St. Petersburg City Council candidates tout connections to community
ST. PETERSBURG – The eight candidates for the District 6 City Council seat tried to outdo each other Thursday night during a well-attended forum at one of St. Petersburg's prominent African-American churches.
It would have been a civil gathering but for the supporters of Eritha "Akile" Cainion, 20. Their whooping and cheering at times even drowned out their candidate's aggressive deliveries.
"I'm mad as hell," shouted Cainion, a candidate fielded by the International People's Democratic Uhuru Movement, as she advocated for economic development and reparations for black residents.
At one point, moderator Trevor Pettiford of Bay News 9, pleaded unsuccessfully with Cainion's cheering section, who sometimes pumped their fists, to be respectful. The Rev. Clarence Williams, at whose Greater Mount Zion AME Church the forum was held, had better, but limited success in quieting the passionate group.
Cainion and the seven other candidates, Justin Bean, Corey Givens Jr., Robert Blackmon, Gina Driscoll, Maria L. Scruggs, James Jackson and James Scott, are vying to replace council member Karl Nurse, who must leave his seat due to term limits.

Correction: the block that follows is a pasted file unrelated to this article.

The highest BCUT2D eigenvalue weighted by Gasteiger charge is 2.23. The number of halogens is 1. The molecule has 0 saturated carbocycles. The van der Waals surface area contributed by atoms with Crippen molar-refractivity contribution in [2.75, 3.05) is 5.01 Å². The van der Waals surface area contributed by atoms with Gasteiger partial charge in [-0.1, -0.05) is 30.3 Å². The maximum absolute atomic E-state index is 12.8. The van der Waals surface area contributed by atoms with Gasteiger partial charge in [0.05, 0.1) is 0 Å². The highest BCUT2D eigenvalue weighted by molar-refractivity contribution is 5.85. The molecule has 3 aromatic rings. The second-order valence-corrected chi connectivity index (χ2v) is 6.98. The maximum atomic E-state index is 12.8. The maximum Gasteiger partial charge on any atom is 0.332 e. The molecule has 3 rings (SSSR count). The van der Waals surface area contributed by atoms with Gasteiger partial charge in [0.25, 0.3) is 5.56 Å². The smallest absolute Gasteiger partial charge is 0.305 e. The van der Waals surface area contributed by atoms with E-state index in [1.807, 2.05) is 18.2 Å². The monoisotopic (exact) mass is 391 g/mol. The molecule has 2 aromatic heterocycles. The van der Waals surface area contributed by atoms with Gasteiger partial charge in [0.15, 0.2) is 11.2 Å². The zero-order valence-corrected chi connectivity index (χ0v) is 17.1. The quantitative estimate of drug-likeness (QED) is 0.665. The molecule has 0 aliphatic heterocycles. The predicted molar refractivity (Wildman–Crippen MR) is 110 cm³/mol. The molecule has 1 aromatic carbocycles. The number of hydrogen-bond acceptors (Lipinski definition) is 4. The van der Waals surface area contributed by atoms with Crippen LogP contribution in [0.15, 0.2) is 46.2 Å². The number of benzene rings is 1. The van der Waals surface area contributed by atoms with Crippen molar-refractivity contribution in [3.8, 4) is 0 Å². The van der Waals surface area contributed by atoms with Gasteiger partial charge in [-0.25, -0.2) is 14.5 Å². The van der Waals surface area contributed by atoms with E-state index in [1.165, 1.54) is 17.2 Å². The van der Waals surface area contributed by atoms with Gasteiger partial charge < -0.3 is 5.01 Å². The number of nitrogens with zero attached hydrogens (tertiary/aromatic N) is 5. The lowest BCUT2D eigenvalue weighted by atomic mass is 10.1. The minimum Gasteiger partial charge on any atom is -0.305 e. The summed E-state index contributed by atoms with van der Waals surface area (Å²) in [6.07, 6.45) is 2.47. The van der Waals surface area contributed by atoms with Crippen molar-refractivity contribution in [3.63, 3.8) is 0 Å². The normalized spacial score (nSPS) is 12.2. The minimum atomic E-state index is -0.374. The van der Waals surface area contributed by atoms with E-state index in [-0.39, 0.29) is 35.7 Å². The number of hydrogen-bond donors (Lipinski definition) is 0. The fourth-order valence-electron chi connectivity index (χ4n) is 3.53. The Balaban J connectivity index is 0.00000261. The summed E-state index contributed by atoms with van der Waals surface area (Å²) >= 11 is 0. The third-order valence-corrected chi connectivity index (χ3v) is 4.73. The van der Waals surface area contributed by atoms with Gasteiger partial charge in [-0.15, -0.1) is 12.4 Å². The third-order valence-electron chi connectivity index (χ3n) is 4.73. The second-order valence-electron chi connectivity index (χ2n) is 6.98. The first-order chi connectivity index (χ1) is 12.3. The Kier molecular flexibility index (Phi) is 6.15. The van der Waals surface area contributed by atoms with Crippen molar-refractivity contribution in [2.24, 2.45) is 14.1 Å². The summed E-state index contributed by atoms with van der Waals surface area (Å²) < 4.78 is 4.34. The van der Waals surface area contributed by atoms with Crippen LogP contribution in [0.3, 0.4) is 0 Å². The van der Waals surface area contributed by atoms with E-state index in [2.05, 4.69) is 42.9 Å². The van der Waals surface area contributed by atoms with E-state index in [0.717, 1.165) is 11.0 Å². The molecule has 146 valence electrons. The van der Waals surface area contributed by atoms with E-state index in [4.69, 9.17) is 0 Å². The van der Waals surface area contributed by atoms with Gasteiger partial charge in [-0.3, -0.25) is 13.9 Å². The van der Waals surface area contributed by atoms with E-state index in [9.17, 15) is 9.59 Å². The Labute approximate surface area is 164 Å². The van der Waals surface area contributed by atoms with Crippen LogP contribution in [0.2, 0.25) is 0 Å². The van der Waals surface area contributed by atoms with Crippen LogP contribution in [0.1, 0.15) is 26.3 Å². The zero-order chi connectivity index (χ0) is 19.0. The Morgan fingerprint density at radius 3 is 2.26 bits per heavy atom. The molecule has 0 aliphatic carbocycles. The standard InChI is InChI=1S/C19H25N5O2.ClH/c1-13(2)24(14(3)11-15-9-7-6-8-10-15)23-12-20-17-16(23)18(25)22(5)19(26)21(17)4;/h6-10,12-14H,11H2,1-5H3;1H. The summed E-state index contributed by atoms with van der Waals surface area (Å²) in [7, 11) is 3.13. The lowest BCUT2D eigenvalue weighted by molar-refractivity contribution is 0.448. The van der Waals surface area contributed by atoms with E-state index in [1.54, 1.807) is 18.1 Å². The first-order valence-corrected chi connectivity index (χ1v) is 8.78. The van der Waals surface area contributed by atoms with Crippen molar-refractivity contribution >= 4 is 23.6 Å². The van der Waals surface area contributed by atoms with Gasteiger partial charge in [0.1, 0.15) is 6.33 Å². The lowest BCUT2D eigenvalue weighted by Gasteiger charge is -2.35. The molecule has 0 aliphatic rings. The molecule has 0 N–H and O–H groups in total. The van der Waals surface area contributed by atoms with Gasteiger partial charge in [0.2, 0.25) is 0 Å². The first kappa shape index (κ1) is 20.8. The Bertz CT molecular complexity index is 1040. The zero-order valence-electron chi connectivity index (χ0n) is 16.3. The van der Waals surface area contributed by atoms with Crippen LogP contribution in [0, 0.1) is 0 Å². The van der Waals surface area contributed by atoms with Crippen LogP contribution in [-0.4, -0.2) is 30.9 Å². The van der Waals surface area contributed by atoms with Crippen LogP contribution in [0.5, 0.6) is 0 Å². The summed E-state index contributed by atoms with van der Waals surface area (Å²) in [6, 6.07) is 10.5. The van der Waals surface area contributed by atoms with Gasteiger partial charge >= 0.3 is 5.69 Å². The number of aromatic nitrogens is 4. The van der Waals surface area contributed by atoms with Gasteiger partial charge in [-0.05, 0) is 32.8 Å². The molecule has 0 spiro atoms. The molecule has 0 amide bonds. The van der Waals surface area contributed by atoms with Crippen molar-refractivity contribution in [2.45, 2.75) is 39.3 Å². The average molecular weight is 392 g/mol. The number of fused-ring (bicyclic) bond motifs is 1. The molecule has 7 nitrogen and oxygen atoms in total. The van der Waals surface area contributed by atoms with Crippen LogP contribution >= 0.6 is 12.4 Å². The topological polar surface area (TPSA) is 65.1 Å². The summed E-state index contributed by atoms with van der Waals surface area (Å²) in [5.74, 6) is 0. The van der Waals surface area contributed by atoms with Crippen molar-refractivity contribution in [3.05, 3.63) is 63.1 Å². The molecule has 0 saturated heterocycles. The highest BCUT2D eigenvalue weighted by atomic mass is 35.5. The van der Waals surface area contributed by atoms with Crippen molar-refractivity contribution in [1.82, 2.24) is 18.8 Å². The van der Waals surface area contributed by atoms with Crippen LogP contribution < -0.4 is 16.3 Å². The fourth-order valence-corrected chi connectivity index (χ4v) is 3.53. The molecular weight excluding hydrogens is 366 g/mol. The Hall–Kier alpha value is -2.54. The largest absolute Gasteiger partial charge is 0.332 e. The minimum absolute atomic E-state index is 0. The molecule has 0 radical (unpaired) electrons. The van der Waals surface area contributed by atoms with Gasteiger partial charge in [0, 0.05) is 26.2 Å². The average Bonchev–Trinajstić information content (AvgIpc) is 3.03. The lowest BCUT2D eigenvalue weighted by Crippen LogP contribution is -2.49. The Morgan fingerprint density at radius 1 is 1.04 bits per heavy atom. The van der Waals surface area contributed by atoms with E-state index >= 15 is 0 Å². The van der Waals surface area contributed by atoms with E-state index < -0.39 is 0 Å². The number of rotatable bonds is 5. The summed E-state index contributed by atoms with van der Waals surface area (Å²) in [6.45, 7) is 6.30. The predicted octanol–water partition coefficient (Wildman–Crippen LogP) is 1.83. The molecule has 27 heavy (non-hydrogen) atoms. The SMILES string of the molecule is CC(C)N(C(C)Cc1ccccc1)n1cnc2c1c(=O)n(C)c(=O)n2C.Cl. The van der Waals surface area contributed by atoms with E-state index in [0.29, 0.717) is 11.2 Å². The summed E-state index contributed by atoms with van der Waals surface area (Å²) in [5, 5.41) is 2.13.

The district covers parts of Midtown, downtown and the Old Northeast, but Thursday night the topics discussed were of particular concern to the predominantly African-American and poor Midtown area. The candidates addressed such issues as the inequality of educational and economic opportunities and the lack of affordable housing and grocery stores.
Scruggs, 59, president of the St. Petersburg branch of the NAACP, and Givens, 45, touted their longtime ties to the neighborhood. Blackmon, 28, a more recent Midtown resident who lives across from the troubled Melrose Elementary School, also spoke about his connections to the area.
Justin Bean, 30, talked about growing his family's business and increasing jobs and his involvement in city issues such as the pier project. Gina Driscoll, 46, president of the influential Downtown Neighborhood Association, also spoke of her commitment to civic matters and mentioned raising funds for the Daystar Life Center, a downtown agency that helps the poor. Jackson, 72, who once ran for the Pinellas School Board, mentioned his Midtown affiliations and his efforts to restore the rights of felons. James Scott, a 29-year-old graduate student and community organizer, spoke about his commitment to sustainability and health care.
The top two candidates from the August 29 primary will advance to the Nov. 7 general election.